Tech Transfer Central

The what, who, how, and why of technology transfer

Technology transfer, in the context of research institutions, is the process by which new inventions and other innovations created in those institutions’ labs are turned into products and commercialized. This is typically done in two ways: through licensing patented intellectual property to corporations, and the creation of start-up companies, which also often license the IP created by faculty.

What many people don’t realize is just how many products and technology advances we take for granted originated in university and federal laboratories, then ultimately reached the marketplace in large part through technology transfer efforts. Gatorade and Google are two often-cited examples, but there are thousands of others that have impacted virtually every scientific field and every walk of life: life-saving drugs and medical devices, alternative energy solutions, computer hardware and software, new modes of transportation, blockchain technologies, artificial intelligence, vaccines, robotics, cybersecurity, environmental solutions, agricultural innovations, aerospace, and countless others.

A key role of technology transfer professionals is to protect the intellectual property associated with these valuable innovations so that they can be licensed and commercialized, and brought to the marketplace for society’s benefit.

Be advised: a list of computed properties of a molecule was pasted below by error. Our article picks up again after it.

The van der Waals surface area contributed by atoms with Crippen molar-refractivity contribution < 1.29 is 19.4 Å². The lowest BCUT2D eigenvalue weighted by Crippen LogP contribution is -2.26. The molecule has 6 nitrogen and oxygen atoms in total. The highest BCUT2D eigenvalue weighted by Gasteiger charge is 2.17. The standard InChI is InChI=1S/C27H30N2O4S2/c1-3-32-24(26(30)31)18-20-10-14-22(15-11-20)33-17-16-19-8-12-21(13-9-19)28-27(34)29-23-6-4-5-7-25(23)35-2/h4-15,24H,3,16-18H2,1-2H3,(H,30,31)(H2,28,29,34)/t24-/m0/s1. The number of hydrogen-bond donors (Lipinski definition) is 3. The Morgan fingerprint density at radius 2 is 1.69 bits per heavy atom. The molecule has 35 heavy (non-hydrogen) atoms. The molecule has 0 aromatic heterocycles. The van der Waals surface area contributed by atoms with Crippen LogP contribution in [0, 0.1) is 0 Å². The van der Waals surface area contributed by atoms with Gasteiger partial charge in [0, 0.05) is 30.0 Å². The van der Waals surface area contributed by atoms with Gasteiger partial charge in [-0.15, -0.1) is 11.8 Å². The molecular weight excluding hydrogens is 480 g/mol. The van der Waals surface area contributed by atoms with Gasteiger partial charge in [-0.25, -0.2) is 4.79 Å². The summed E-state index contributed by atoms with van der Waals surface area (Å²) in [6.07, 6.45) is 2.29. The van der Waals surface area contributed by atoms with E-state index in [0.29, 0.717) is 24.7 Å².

But over the years, technology transfer has become about much more than protecting IP. Tech transfer professionals are involved in a wide array of activities to support the commercialization process, including:

  • working with attorneys to secure patent and other intellectual property rights,
  • assessing the commercial potential of new inventions,
  • marketing available technologies to potential licensees and partners,
  • educating researchers on commercialization principles and strategies,
  • assisting with faculty start-up creation and development,
  • securing funding for early-stage research and start-ups
  • negotiating partnerships and license agreements,
  • organizing business plan and start-up competitions,
  • helping to build innovation ecosystems and support structures that promote innovation and economic development,
  • and creating programs that encourage both student and faculty to innovate in labs and maker spaces and engage in entrepreneurship so they can participate in bringing those innovations to the marketplace.

It’s a big, multifaceted, and complex job. In fact, it might just be the most important job that nobody knows about.

Successfully technology transfer has benefits for universities, companies, regional and national economies, and society at large.

For universities it can bring revenues that can be plowed back into research, as well as recognition of its scientists and their innovations – which in turn can help with faculty recruitment and grant funding. For companies, benefits include the ability to tap into research advances without spending on internal R&D, and introducing new products that can drive the success of their businesses forward. For regional and national economies, technology transfer is a key factor in growth through innovation, creating new ventures and stronger industries that create more jobs. And for society at large, the benefits are incalculable in terms of lives saved, improved health, a cleaner environment, and countless technical advances that bring not only new capabilities but that drive local, regional, national, and global economies forward through innovation.

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